Hotel Nikko, San Francisco September 9, 2004 (6-8:30pm)
What: More than 140 newly released Fall sakes, including many not available in the USA, and gold/silver winners from the National Sake Appraisal. This is the largest sake tasting outside of Japan. Surrounding the sakes are food/chefs from 13 top Japanese restaurants from the Bay Area.
We arrived and had to wait in line for our will call tickets even though the line was much shorter for the buy tickets now line… oh well. We were given programs and directed upstairs where there was a table of jigger-like plastic cups to take from just outside the ballroom.
Our first stop, ANZU restaurant’s booth, we scored a choice of sushi rolls (I chose yellowtail and salmon) and a little tartlet with shredded pork and a mayonnaise that was the perfect match (sex in your mouth). Then onto the immediate next line for nigri of yellowtail, maguro or sake at the next restaurant’s table (never did find out the name).
The tables in the center of the ballroom held the sake arranged by type and further arranged by imported or non-imported. We chose to start with the non-imported. In front of each Sake bottle was a plastic cup of sake and a plastic squeeze dropper to siphon the sake out of the big cup and into your little cup. All sakes were self-poured.
After visits to Betelnut and the Japanese restaurant at the Hilton (with by far the most interesting assortment of food – from a lobster dumpling to lotus root with red bean paste and white turnip filled with something amazing – a number of things I couldn’t identify but they tasted good) we went back to sake tasting. Jack and I went solo tasting whatever looked interesting – I chose big bottles, and bottles with interesting labels. Then after a while I was on the lookout for Junmaishu sakes which I decided had the fruity taste I seemed to like best. We did a couple of circles of the room for sake and food – spit buckets were near to impossible to manage and we felt like although we were consuming tiny quantities of each sake – it was going to add up to a lot by the time we were done.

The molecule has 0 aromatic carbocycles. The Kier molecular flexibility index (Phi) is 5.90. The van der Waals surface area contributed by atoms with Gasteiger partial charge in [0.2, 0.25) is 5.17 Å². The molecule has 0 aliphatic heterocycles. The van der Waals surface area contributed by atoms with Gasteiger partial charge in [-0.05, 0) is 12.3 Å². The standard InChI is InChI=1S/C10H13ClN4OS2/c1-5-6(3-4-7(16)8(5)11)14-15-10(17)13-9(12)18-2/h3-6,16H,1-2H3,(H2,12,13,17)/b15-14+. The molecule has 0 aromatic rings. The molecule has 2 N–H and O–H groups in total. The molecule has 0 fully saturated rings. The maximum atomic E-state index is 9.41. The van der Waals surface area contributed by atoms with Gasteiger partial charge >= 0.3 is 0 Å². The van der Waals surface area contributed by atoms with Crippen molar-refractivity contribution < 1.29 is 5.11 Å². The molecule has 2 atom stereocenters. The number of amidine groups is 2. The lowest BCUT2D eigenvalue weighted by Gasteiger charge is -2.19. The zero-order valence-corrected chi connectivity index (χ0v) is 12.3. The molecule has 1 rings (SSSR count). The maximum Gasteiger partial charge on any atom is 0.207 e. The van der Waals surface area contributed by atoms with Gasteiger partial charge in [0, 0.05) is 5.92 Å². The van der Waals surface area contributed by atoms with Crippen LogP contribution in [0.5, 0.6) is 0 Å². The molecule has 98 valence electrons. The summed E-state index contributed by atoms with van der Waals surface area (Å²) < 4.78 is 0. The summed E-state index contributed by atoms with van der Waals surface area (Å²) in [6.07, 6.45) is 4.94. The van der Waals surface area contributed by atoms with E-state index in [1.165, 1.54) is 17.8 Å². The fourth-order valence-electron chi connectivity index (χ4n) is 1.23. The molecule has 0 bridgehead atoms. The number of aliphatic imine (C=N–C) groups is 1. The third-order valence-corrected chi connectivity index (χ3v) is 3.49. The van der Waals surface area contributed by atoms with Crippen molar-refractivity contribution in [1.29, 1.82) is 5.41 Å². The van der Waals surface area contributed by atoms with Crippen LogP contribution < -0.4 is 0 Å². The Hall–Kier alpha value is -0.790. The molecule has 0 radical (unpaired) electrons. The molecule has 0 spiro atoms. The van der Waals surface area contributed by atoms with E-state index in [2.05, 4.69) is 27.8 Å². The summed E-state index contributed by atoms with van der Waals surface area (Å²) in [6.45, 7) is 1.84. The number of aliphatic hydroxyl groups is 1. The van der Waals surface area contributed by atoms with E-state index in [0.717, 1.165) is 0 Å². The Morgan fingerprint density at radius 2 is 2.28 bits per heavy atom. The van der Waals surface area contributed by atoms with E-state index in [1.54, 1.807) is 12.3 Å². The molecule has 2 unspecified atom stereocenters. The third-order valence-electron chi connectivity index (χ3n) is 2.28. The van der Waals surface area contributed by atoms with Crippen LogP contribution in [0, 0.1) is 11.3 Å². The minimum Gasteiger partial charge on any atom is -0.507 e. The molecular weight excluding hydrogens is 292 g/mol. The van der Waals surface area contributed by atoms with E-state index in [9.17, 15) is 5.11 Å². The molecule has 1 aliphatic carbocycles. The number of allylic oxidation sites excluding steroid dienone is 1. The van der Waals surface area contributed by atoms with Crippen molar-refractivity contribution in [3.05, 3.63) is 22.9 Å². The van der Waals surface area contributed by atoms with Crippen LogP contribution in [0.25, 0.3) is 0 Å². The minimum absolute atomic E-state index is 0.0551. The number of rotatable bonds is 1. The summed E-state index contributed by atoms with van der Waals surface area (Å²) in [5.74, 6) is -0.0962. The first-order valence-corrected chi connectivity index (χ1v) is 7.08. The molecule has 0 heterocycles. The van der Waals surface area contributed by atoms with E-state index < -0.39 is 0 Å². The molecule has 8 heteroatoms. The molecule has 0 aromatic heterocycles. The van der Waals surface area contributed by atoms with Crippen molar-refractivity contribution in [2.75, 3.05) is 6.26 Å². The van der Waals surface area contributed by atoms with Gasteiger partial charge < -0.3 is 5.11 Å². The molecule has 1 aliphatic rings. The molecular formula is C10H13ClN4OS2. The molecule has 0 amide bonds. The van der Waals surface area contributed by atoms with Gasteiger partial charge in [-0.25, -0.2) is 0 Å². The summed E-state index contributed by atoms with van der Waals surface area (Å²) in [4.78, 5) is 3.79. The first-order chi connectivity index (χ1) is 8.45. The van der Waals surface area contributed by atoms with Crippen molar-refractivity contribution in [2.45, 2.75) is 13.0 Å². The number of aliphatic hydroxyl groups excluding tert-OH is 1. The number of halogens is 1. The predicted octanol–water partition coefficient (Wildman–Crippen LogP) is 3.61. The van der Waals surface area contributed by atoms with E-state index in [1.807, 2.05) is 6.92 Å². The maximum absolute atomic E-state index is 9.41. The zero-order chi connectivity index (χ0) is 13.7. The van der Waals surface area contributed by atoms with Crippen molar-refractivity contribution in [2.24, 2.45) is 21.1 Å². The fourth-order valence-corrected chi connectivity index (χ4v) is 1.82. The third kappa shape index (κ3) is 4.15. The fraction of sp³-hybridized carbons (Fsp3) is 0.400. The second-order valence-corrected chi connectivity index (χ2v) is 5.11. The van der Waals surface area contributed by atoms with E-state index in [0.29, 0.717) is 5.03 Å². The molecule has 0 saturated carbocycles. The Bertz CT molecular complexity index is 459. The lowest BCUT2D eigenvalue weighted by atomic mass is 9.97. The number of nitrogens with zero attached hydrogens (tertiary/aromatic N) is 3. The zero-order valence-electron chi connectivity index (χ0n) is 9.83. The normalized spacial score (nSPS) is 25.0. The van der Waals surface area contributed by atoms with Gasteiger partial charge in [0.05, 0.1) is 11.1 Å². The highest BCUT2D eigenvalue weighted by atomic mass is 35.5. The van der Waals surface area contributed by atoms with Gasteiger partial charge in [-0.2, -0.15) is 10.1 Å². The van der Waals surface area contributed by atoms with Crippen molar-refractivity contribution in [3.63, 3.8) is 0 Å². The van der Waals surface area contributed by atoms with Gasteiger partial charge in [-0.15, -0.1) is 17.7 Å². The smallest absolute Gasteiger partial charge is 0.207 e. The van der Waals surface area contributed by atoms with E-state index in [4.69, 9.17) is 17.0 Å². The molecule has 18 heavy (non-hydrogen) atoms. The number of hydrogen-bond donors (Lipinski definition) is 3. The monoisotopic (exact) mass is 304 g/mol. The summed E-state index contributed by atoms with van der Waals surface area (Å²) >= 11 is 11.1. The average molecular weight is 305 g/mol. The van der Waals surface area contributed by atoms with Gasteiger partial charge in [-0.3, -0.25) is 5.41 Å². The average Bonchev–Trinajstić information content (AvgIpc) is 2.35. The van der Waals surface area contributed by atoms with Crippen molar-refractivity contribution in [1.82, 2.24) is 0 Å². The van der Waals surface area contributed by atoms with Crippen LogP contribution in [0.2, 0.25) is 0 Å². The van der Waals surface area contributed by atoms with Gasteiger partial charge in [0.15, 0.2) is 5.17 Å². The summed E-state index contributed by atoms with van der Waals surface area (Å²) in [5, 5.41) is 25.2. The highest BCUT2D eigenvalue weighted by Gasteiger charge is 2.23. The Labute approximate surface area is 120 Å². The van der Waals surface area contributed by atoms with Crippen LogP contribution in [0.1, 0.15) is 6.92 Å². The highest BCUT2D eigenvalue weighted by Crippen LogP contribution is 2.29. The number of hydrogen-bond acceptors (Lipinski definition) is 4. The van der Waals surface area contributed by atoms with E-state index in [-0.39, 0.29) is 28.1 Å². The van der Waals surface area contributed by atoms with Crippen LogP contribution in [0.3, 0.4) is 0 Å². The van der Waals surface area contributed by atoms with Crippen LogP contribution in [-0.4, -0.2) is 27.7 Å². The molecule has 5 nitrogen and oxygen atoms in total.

Jack found the fish on the left side of the ballroom to be the best of the night – however when he went back about 7:30 there was no more to be had – in fact quantities everywhere seemed to be running low. The crush at the sake tables was incredible – it was now impossible to choose an individual sake to taste and then find another. At one of the more popular tables (daigshu B?) you had to wait in line at one end of the table and walk around it tasting each sake in order or wait until you got to the one you wanted to try. We bailed about this point and headed to Farrallon for dinner. In a phrase. Too many people spoil the sake tasting.
Jack’s take: I was really excited about going. Both Ken Tominaga from Hana Japanese (in Rohnert Park, CA) and a top sake importer had told me that this is a really terrific tasting to go to… the best one for sake in the US. So my expectations were high.
So we get there just a few minutes after it’s supposed to begin and it’s already very busy…and just gets worse! Long lines for food, and you have to be patient (fight your way in) to taste some sakes. It was somewhat noisy too.
I tasted some really good sakes…but there became a point where I just lost interest. Too many people, too much noise… this just makes it too difficult to successfully taste and judge. The fun part was tasting many sakes you can’t get in the United States. I did like that you can pour as much as you want (well, squeeze).
Net result, I don’t feel I learned anything or improved my knowledge of sake. Kind of a Joyless of Sake. Aargh!